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Crossing the Marne au Rhin canal we approached the town of Nancy, Nancy is built around some hilly country and obviously that means locks, 15 of them to get up around Nancy from where we join the canal which runs alongside our old friend the river Moselle.
The mountains are known as the Vosges mountains, it has one of the largest forests in France and short sections of the canal have different names which are referred to collectively as the Vosges canal.
The canal passes through diverse countryside as it follows, and criss-crosses the river Moselle. there are large sand and gravel deposits as well as arable and dairy land.


Photo's as follows.
1, Not everyone who enjoys the canal are on a boat.


2,Sign showing distance and lock number.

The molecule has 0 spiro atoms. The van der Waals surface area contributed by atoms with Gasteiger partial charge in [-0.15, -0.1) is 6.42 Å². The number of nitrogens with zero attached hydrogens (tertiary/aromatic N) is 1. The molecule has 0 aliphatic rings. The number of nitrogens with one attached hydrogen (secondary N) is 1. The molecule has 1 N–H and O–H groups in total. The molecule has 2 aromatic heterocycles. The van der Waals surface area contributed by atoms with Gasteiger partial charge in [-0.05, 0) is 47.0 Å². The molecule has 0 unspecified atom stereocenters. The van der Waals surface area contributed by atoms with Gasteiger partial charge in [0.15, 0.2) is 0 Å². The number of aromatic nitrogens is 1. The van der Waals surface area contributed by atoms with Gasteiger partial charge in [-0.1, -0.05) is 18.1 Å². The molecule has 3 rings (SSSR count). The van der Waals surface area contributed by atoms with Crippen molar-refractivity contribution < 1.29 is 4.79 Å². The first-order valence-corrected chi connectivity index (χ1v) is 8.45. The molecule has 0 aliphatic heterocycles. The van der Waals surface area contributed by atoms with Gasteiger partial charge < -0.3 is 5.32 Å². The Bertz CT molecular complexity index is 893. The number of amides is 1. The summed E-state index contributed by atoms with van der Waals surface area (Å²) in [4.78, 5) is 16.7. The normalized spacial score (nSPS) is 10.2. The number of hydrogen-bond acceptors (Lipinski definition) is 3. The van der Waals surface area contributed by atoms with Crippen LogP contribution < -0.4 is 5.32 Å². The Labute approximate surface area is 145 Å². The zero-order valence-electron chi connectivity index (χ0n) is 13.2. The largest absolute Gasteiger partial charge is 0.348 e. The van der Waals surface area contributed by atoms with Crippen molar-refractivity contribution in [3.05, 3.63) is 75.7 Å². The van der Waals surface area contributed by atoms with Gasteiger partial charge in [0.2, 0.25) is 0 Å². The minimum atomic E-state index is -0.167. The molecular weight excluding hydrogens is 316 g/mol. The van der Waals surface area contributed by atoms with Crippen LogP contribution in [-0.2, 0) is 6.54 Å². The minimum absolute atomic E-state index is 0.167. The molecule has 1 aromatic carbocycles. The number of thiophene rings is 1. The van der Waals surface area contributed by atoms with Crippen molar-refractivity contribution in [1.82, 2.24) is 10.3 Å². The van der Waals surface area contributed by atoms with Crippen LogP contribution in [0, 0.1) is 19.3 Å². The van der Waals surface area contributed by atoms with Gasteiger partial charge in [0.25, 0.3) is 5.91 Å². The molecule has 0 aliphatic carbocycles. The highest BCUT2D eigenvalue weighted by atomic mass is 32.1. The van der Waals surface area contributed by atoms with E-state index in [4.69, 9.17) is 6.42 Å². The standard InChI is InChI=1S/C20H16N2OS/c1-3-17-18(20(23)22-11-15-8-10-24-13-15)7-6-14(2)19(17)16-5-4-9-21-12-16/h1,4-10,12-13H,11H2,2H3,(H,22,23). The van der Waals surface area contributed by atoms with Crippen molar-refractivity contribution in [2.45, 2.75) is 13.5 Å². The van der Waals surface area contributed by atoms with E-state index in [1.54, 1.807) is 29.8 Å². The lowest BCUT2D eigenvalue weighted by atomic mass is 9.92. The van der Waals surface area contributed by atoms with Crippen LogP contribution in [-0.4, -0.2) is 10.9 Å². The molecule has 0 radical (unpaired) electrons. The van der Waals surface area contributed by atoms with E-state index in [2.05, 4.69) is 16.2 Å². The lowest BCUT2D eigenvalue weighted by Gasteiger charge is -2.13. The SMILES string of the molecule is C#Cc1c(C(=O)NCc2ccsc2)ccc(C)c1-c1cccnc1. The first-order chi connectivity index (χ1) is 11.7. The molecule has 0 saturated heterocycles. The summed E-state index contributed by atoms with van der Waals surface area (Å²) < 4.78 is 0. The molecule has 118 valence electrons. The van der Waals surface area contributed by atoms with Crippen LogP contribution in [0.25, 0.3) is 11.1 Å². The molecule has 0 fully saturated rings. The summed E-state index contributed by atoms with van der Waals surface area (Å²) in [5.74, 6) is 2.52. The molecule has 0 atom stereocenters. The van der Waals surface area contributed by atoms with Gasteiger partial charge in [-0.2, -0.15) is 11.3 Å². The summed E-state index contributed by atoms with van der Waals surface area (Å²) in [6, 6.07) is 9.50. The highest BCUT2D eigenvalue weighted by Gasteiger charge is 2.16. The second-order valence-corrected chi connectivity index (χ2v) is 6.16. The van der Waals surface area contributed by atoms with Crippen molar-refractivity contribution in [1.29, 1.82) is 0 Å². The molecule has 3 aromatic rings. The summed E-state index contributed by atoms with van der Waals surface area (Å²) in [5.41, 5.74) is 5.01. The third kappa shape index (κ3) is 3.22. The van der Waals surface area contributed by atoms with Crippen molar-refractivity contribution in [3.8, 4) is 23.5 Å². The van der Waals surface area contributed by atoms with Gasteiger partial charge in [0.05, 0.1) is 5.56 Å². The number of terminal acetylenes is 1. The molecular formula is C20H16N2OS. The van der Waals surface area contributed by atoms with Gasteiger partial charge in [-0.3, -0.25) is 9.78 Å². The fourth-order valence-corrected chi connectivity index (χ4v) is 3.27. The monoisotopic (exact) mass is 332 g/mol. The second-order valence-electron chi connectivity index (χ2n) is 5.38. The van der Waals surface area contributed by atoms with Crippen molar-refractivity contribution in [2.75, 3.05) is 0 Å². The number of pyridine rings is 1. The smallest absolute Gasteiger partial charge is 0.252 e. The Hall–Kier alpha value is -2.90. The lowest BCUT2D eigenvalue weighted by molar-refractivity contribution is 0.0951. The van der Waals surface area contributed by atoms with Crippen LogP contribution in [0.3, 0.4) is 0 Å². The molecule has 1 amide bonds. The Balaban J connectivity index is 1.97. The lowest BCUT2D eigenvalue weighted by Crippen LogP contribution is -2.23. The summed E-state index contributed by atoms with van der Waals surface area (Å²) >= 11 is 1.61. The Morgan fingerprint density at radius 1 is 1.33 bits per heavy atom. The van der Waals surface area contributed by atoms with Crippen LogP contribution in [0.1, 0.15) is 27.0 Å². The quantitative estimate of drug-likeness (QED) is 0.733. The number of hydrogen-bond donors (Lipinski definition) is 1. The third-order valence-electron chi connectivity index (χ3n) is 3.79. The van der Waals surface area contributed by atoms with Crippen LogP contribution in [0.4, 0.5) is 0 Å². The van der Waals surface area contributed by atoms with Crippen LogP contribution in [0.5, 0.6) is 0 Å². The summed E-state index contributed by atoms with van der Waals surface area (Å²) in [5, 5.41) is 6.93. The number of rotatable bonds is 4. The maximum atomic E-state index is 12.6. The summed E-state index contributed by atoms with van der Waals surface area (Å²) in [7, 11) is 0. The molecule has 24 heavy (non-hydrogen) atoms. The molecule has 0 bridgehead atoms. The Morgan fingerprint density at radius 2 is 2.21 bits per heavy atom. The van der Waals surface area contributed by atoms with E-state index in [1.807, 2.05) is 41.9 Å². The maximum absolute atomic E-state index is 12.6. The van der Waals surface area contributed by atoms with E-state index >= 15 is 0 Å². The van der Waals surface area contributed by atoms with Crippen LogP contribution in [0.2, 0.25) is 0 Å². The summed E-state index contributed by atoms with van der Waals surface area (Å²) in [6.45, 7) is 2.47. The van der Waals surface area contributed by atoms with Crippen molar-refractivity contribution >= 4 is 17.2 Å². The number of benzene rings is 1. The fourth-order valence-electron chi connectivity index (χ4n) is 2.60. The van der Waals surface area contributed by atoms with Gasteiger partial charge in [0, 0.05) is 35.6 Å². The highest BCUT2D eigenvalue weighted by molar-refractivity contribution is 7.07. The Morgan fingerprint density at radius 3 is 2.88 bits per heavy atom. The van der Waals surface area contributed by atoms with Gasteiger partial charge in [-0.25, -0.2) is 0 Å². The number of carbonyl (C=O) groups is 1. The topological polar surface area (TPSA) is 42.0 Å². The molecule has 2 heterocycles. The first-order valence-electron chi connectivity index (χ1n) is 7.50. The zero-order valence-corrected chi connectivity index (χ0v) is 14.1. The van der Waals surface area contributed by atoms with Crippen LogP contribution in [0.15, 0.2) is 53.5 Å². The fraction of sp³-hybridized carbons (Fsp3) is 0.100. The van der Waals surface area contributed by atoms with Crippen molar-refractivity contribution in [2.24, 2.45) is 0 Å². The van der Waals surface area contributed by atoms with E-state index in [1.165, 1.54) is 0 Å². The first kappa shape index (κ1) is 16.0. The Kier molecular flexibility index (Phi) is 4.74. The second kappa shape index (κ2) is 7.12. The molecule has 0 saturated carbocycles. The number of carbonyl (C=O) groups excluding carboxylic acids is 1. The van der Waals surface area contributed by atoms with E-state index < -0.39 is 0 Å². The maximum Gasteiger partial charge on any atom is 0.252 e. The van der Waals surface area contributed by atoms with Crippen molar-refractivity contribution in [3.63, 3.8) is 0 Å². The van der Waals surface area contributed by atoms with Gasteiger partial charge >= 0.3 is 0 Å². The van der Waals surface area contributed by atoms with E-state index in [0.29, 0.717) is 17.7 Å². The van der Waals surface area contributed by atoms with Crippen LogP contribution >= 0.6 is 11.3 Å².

3,I was a bit amused to see this replica on a roundabout near Nancy, about as far inland as it's possible to get from the sea.


4 & 5,
Viaducts crossing the Moselle river.


6,7,8,9, Although distorted if you click on them for a larger version they will open properly on your laptop.


6,Welcoming port sign.


7, As part of our ships equipment we have a fruit picker.
The banks of the Vosges canal gives wild Walnuts, Apples, Pears, Hazelnuts and Plums in season to make jams etc.for consumption over the winter months.


8, This unusual forward control barge was built for a local company to transport sand and gravel from the extraction point to the factory manufacturing cement blocks, pipes and even asphalt.


9, 10 Idyllic cruising.
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Old 09-15-2016, 01:04 PM   #144